Lieutenant Walter Anfrid Auschar CHAUNCY
Remembrance - The Yorkshire Regiment, First World War
Lieutenant Walter Anfrid Auschar CHAUNCY

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Lieutenant Walter Anfrid Auschar CHAUNCY

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Lieutenant Walter Anfrid Auschar CHAUNCY

Born at Northallerton, 28th August, 1892, son of Major William Auschar Chauncy, 19th Foot.
2nd Lieut., 20th September, 1911 ; Lieut., 24th October, 1914 ; Adjt.. 1st August, 1915—17th June, 1917 ; Capt., 1st January', 1917 ; Adjt., 3rd Battn., 13th March, 1920 ; re-appointed Adjt., 2nd Battn. 22nd November, 1922, to 15th August, 1925 ; retired, 29th June, 1928.
Went to Belgium with 2nd Battn. in October, 1914, and was present at the fighting at Ypres, and at the battles of Neuve Chapelle, Festubert and Givenchy. Wounded at Loos, September, 1915. Served with the Royal Air Force as Wing Adjutant, and on the staff from February, 1917, to May, 1919 (1914 star, silver and bronze medals).

John Sly (<>) has researched the career of Lieutenant Chauncy in connection with Lieutenant Chauncy's medals. John has written a short biography of Lieutenant Chauncy, below.

Army Medal Office rolls confirm the award of the 1914 Star and Bar, giving two dates of disembarkation: Roll 5 October 1914 and GOC 6 October. The record also shows that he served in the Royal Flying Corps as acting Major.
He was mentioned in Sir John French’s despatch of 31 May 1915, published in the London Gazette 18 June 1915.
Born 28 August 1892 at Northallerton, Yorkshire, he was the son of William Auschar Chauncy, Captain, Princess of Wales’s Own Yorkshire Regiment, and his wife Frances Mary (née Thomson).
He entered Mr Owen’s House of Harrow School, Easter-Midsummer 1906, leaving 1910/2. He was listed in the Harrow School Register as having been twice mentioned in despatches.
He was the Transport Officer when the 2/Yorkshire Regiment embarked for France 5 October 1914, and it was largely owing to him that the transport brought up 96,000 rounds of ammunition every night during the First Battle of Ypres.
He was Adjutant when the 2/Yorkshire Regiment took part in the battle of Loos, and he was wounded while in the Quarries early in the morning of 26 September 1915, when the Germans opened up a heavy artillery barrage. An account of the incident was published in
the Green Howards Gazette for May 1917:
"...Chauncy got a nasty wound through the chest (it only just missed his spine). He, however, still continued doing his duty, actually carried one or two messages to Company Commanders, and incidentally was nearly captured on his way back to the dressing station".
After his wounding he was not passed fit for active service, and was seconded to the RFC where he undertook various administrative duties including that of Adjutant, Central Flying School. He returned to the Yorkshire Regiment as Adjutant of the 3rd Battalion at the Depot, Richmond, 13 March 1920.
He was fond of fast cars, and there are several entries in the Depot Notes in the Green Howards Gazette relating to this. In the Notes published in May 1921: "Chauncy has returned from a fortnight’s leave, during which he attended the Easter meetings at Brooklands and achieved fame by appearing (amongst the crowd) on the cover of the ‘Light car and cycle car’. Rumour has it that he contemplates taking on the ‘Chitty Bang Bang’ (600 hp) in his sporting Calthorpe".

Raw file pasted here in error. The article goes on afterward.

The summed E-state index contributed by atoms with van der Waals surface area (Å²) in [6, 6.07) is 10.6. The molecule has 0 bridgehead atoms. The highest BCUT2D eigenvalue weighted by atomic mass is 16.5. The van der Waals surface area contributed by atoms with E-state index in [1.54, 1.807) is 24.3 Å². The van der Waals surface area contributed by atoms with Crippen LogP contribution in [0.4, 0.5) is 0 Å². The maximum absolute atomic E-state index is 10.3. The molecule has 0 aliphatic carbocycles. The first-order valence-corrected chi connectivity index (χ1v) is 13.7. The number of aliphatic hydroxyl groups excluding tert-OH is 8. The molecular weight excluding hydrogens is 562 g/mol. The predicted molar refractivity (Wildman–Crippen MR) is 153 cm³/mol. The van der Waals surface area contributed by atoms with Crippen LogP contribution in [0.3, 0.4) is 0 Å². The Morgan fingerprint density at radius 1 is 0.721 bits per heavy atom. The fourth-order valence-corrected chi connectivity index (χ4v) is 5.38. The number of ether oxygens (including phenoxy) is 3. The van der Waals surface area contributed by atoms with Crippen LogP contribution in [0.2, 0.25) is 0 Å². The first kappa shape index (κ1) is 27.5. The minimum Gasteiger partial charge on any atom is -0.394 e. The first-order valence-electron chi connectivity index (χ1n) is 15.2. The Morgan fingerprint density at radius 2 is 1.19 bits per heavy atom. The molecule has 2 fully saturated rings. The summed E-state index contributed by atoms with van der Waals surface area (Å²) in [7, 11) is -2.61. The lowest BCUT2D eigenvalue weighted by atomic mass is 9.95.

In the Gazette for August 1922: "At the end of June Chauncy met with a most unfortunate accident to his car, when the whole thing was burnt to a cinder. After writing copious letters and spending many sleepless nights, he now has a Sports Morris Cowley, which has already done 65..." The fire was apparently caused by the careless disposal of a match by Robert Ledgard, a fellow officer, which ignited the petrol that Chauncy was putting into the tank.
He attended a Levee held by the king at St James’s Palace 4 June 1923. He retired in June 1928 to his house in Midhurst, marrying Miss Renee Reel in 1929.
During the Second World War he served in the Auxiliary Military Pioneer Corps from 30 January 1940 to October 1944, when he was invalided out. His health had been deteriorating for some years when he died at Midhurst 27 December 1957 as a result of a
stroke; a detailed obituary was published in the Green Howards Gazette for February 1958.
This mentioned in particular his passion for the internal combustion engine at the expense of the horse, which did not endear him to the older members of the regiment.
He is included in a photograph of the officers of the 2nd Battalion taken at Lyndhurst 24 September 1914, and published in the Green Howards Gazette for November of that year, and in a photo of the Sergeants Mess at the Depot in 1921.
(Refs: LG 1915 p 5994 WO 329/2508 WO 76/329 f 22
Officers Of The Green Howards (Ferrar, 1931) p 295 and Officers Of The Green Howards 1931-1972 (Oldfield) p 22
The Green Howards In The Great War (Whylly) pp 33, 46, 52 & 64
Harrow School Register
General Register Office
GHG vol XXII facing p 125; vol XXV p 18; vol XXIX p 27; vol XXX p 73; vol XXXI p 53;
vol LXV p 271)

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